Black vulture chick doing well in Douro Valley

Fantastic news from the black vultures of the Douro Valley. Following a successful incubation, the chick from the Douro Valley’s only breeding pair of black vultures is doing well and is around 20 days old. This news comes after some fears that the pair would not return to the area, following the catastrophic forest fires that hit the region in July last year, that killed their chick and destroyed their nest. Their return was dealt a further blow when their second, and only partially affected, nest was occupied by a griffon vulture.

 

However, back in February colleagues from Portugal’s Institute for Nature Conservation and Forests (INCF) and teams from the Arribes del Duero Natural Park in Spain, who monitor closely the pair of vultures, that are nesting on the Portuguese bank of the river, reported that they were building a third nest, with a chick hatching after a successful incubation.

 

The fires that spread across the region caused devastating loss of human life and destroyed property as well as around a third of the area of the Parque Natural do Douro International – the protected area on the Portuguese side of the canyon was burnt. The ICNF has responded to this threat and this year there will be more fire prevention and fighting brigades ready to act, while new wardens were hired.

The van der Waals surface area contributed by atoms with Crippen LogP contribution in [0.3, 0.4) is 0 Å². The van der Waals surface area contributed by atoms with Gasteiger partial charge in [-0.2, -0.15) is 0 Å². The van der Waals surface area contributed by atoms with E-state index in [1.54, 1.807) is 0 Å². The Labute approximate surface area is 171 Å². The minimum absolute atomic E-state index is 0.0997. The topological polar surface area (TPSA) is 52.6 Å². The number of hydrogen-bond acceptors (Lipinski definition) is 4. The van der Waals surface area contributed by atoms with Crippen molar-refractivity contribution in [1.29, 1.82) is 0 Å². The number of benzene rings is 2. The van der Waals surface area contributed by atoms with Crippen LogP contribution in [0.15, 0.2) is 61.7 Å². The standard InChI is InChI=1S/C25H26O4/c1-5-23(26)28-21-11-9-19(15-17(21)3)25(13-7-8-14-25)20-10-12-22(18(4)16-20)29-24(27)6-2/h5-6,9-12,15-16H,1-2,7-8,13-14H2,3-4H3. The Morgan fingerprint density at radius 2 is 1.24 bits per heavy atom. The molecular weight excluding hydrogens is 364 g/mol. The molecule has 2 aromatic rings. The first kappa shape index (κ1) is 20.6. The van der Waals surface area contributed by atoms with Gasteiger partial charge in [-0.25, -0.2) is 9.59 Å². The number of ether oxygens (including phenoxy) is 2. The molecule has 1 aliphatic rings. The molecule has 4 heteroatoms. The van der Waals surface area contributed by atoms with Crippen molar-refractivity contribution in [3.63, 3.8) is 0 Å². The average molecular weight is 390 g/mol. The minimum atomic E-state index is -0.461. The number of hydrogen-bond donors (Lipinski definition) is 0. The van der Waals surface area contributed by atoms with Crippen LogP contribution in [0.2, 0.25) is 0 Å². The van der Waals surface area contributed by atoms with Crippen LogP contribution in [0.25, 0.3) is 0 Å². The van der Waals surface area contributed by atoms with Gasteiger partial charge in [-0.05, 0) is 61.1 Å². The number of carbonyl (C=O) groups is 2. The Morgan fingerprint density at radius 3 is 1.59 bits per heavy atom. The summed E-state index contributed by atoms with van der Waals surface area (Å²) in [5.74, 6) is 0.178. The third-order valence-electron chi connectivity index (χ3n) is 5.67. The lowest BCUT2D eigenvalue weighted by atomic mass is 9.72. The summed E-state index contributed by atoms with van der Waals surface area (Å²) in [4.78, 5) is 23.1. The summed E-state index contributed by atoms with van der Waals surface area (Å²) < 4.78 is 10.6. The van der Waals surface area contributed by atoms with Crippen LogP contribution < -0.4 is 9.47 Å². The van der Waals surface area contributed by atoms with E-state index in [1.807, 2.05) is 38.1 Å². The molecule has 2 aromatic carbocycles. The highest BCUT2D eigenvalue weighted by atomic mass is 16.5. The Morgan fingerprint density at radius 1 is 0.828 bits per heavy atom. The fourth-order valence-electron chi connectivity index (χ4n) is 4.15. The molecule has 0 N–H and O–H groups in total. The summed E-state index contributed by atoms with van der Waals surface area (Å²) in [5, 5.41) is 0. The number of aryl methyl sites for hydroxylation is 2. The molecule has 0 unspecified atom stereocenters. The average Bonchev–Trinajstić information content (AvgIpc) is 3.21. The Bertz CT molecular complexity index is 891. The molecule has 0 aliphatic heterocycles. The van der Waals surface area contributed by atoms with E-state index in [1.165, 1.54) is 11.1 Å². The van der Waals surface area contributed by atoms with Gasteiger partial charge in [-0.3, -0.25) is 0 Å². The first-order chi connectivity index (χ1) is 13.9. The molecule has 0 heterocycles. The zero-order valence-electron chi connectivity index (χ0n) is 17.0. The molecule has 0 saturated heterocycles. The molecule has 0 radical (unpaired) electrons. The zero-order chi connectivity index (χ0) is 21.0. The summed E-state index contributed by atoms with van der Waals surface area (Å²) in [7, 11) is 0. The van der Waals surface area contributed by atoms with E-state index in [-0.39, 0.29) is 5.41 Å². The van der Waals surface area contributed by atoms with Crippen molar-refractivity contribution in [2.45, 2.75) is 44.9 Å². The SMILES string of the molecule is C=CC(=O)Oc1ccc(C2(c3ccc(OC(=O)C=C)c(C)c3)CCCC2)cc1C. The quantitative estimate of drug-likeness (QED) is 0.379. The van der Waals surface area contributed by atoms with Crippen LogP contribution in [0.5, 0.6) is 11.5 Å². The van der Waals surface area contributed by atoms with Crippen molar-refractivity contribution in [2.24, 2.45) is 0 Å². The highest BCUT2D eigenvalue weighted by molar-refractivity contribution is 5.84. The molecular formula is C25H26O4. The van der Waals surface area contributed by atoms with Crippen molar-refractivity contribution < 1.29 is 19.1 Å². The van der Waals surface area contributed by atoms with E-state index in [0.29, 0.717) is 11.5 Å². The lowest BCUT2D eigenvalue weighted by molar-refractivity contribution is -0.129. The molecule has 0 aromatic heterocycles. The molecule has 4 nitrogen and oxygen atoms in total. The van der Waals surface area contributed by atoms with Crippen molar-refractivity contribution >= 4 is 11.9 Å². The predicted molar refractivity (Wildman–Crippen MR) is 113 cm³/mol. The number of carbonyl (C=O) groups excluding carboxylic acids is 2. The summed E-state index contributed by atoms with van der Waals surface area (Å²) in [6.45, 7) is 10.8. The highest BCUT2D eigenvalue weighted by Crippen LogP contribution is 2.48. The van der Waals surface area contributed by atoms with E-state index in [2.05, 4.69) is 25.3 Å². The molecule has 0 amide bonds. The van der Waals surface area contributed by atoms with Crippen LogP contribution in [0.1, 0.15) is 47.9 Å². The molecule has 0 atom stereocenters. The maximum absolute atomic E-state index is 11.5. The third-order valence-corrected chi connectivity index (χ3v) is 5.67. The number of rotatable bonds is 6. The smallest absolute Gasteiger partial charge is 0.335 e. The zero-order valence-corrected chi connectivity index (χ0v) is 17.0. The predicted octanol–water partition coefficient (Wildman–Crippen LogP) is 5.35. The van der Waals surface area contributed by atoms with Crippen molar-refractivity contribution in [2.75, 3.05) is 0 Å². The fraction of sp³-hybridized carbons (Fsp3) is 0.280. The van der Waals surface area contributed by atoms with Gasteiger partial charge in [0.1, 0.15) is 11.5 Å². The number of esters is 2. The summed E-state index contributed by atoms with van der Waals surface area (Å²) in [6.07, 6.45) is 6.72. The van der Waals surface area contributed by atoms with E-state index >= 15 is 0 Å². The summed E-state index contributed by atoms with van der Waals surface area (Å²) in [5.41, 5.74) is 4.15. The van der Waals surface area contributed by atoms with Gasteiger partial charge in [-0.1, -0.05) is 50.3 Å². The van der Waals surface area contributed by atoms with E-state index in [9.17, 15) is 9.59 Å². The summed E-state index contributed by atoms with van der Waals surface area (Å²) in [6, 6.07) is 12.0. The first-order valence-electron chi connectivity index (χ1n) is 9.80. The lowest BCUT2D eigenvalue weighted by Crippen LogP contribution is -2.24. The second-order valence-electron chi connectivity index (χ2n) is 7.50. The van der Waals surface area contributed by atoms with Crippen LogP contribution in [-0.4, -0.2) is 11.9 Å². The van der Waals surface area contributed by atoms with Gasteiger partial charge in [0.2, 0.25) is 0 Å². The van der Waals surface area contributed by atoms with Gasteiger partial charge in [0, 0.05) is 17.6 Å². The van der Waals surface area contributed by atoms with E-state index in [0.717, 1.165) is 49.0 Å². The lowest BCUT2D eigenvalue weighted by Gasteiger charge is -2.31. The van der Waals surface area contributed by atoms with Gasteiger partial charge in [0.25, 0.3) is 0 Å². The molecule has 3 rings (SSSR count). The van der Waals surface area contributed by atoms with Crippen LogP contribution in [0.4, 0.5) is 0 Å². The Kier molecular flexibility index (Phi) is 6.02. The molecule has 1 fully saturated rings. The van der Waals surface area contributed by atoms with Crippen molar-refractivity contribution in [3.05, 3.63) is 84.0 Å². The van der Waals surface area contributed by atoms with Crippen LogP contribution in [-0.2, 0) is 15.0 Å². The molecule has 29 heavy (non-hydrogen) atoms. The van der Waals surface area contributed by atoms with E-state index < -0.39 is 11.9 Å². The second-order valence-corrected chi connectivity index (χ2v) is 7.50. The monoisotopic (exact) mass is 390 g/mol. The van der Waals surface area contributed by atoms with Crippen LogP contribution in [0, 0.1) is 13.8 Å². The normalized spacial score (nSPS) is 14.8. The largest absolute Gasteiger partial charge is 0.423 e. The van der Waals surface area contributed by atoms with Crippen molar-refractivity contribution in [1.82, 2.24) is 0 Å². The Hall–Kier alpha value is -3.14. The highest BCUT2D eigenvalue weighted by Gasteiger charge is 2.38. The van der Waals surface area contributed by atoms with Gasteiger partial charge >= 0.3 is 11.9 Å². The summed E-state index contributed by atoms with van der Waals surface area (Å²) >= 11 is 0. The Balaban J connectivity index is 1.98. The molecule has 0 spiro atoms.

The black vulture started to breed in the Douro valley in 2012, in what represented an outstanding recolonisation – the nearest breeding colony is 100 km away, so this is to date the farthest recolonisation known in this species. who usually tends to nest near where it hatched. Thanks to the conservation actions (such as supplementary feeding and habitat management action) being implemented as part of the LIFE RUPIS project (funded by the EU LIFE fund and co-funded by the MAVA Foundation), that started in 2015 - to enhance the Douro population of the endangered Egyptian vulture - the black vultures have certainly also benefited.

 

Let´s keep the fingers crossed for this valuable baby vulture!

 

Photo credit: ICNF

 

 

 

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